First she hurried to a little point on the hill where she could look down the Lone Little Path. Just as she expected, she saw Farmer Brown's boy, and ahead of him, sniffing at every bush and all along the Lone Little Path, was Bowser the Hound. Old Granny Fox waited to see no more. She ran as fast as she could in a big circle which brought her out on the Lone Little Path below Farmer Brown's boy and Bowser the Hound, but where they couldn't see her, because of a turn in the Lone Little Path. She trotted down the Lone Little Path a very little way and then turned into the woods and hurried back up the hill, where she sat down and waited. In a few minutes she heard Bowser's great voice. He had smelled her track in the Lone Little Path and was following it. Old Granny Fox grinned. You see, she was planning to lead them far, far away from the home where Reddy Fox was hiding, for it would not do to have them find it.

And Farmer Brown's boy also grinned, as he heard the voice of Bowser the Hound.

"I'll hunt that fox until I get him," he said. You see, he didn't know anything about old Granny Fox; he thought Bowser was following Reddy Fox.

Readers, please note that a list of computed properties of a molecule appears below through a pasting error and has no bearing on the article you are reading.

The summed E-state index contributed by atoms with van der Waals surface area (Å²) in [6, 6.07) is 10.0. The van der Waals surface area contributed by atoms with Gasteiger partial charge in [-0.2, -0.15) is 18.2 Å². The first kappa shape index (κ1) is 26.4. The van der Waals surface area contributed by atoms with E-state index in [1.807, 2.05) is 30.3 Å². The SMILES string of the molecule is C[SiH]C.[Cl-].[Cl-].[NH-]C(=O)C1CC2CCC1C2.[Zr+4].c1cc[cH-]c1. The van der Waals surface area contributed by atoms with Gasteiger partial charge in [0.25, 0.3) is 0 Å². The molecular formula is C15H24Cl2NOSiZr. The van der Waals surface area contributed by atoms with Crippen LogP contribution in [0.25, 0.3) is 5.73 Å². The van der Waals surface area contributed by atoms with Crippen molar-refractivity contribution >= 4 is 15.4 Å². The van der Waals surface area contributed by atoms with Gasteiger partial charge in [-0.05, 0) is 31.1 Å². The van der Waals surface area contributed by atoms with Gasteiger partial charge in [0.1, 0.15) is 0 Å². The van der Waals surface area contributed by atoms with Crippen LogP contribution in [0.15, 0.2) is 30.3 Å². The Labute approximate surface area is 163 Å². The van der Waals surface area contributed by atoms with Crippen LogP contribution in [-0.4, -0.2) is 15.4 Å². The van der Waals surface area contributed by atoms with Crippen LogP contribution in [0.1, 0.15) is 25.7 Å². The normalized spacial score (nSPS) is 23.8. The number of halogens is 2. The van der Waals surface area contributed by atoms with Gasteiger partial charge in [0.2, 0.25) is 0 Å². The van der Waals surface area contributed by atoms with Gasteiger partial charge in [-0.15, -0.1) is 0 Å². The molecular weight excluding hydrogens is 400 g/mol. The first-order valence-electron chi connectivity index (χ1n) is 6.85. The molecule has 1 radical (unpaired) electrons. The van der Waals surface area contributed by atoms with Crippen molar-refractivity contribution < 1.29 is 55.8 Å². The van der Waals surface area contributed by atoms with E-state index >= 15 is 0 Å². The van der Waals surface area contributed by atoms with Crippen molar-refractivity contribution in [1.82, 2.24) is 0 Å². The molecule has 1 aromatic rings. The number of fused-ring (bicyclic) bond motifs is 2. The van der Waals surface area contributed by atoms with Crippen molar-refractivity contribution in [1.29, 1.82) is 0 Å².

The Real Mother Goose  by Blanche Fisher Wright


Hush-a-bye, baby,

Daddy is near;

Mamma is a lady,

And that's very clear.


  WEEK 16  


The Japanese Twins  by Lucy Fitch Perkins

The Japanese Twins and Bot'chan

A WAY, away, ever so far away, near the western shores of the Ocean of Peace, lie the Happy Islands, the Paradise of Children.

Some people call this ocean the "Pacific" and they call the Happy Islands "Japan," but the meaning is just the same. Those are only their grown-up names, that you find them by on the map, in the geography.

They are truly Happy Islands, for the sun shines there so brightly that all the people go about with pleasant, smiling faces, and the children play out of doors the whole year through without ever quarreling. And they are never, never spanked! Of course, the reason for that is that they are so good they never, never need it! Or maybe their fathers and mothers do not believe in spanking.

I have even been told—though I don't know whether to think it's true or not—that Japanese parents believe more in sugar-plums than in punishments to make children good!

Anyway, the children there are very good indeed.

In a little town near a large city on one of the Happy Islands, there is a garden. In the garden stands a house, and in that House there live Taro, who is a boy, and Take (Tah'-kay), who is a girl.

They are twins. They are Japanese Twins and they are just five years old, both of them.

Of course, Taro and Take do not live alone in the house in the garden. Their Father and Mother live there too, and their Grandmother, who is very old, and the Baby, who is very young.